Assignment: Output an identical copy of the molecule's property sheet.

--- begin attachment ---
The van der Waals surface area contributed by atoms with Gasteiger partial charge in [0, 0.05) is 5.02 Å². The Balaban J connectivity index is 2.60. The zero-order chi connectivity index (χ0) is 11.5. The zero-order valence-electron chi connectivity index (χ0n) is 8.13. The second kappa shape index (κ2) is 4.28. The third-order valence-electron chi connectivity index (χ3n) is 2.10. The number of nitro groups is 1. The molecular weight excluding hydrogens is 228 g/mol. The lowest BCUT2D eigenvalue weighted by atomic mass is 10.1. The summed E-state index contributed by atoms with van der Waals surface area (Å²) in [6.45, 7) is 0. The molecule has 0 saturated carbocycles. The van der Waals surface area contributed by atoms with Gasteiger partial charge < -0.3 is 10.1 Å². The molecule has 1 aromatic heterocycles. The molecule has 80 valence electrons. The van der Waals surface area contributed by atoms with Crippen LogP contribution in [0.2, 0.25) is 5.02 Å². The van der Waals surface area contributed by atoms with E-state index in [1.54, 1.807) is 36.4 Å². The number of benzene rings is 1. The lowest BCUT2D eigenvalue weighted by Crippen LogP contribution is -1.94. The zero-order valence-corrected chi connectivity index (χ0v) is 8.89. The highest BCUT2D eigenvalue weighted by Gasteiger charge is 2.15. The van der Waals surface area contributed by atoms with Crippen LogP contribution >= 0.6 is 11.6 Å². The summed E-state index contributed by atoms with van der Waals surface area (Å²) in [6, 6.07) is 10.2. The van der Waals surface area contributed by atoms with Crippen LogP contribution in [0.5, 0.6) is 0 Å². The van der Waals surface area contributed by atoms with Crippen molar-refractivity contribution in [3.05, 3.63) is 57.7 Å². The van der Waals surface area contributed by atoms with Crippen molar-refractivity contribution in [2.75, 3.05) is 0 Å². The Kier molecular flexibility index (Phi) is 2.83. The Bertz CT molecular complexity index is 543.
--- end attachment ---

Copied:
The van der Waals surface area contributed by atoms with Gasteiger partial charge in [0, 0.05) is 5.02 Å². The Balaban J connectivity index is 2.60. The zero-order chi connectivity index (χ0) is 11.5. The zero-order valence-electron chi connectivity index (χ0n) is 8.13. The second kappa shape index (κ2) is 4.28. The third-order valence-electron chi connectivity index (χ3n) is 2.10. The number of nitro groups is 1. The molecular weight excluding hydrogens is 228 g/mol. The lowest BCUT2D eigenvalue weighted by atomic mass is 10.1. The summed E-state index contributed by atoms with van der Waals surface area (Å²) in [6.45, 7) is 0. The molecule has 0 saturated carbocycles. The van der Waals surface area contributed by atoms with Gasteiger partial charge < -0.3 is 10.1 Å². The molecule has 1 aromatic heterocycles. The molecule has 80 valence electrons. The van der Waals surface area contributed by atoms with Crippen LogP contribution in [0.2, 0.25) is 5.02 Å². The van der Waals surface area contributed by atoms with E-state index in [1.54, 1.807) is 36.4 Å². The number of benzene rings is 1. The lowest BCUT2D eigenvalue weighted by Crippen LogP contribution is -1.94. The zero-order valence-corrected chi connectivity index (χ0v) is 8.89. The highest BCUT2D eigenvalue weighted by Gasteiger charge is 2.15. The van der Waals surface area contributed by atoms with Crippen LogP contribution >= 0.6 is 11.6 Å². The summed E-state index contributed by atoms with van der Waals surface area (Å²) in [6, 6.07) is 10.2. The van der Waals surface area contributed by atoms with Crippen LogP contribution in [0.5, 0.6) is 0 Å². The van der Waals surface area contributed by atoms with Crippen molar-refractivity contribution in [3.05, 3.63) is 57.7 Å². The van der Waals surface area contributed by atoms with Crippen molar-refractivity contribution in [2.75, 3.05) is 0 Å². The Kier molecular flexibility index (Phi) is 2.83. The Bertz CT molecular complexity index is 543.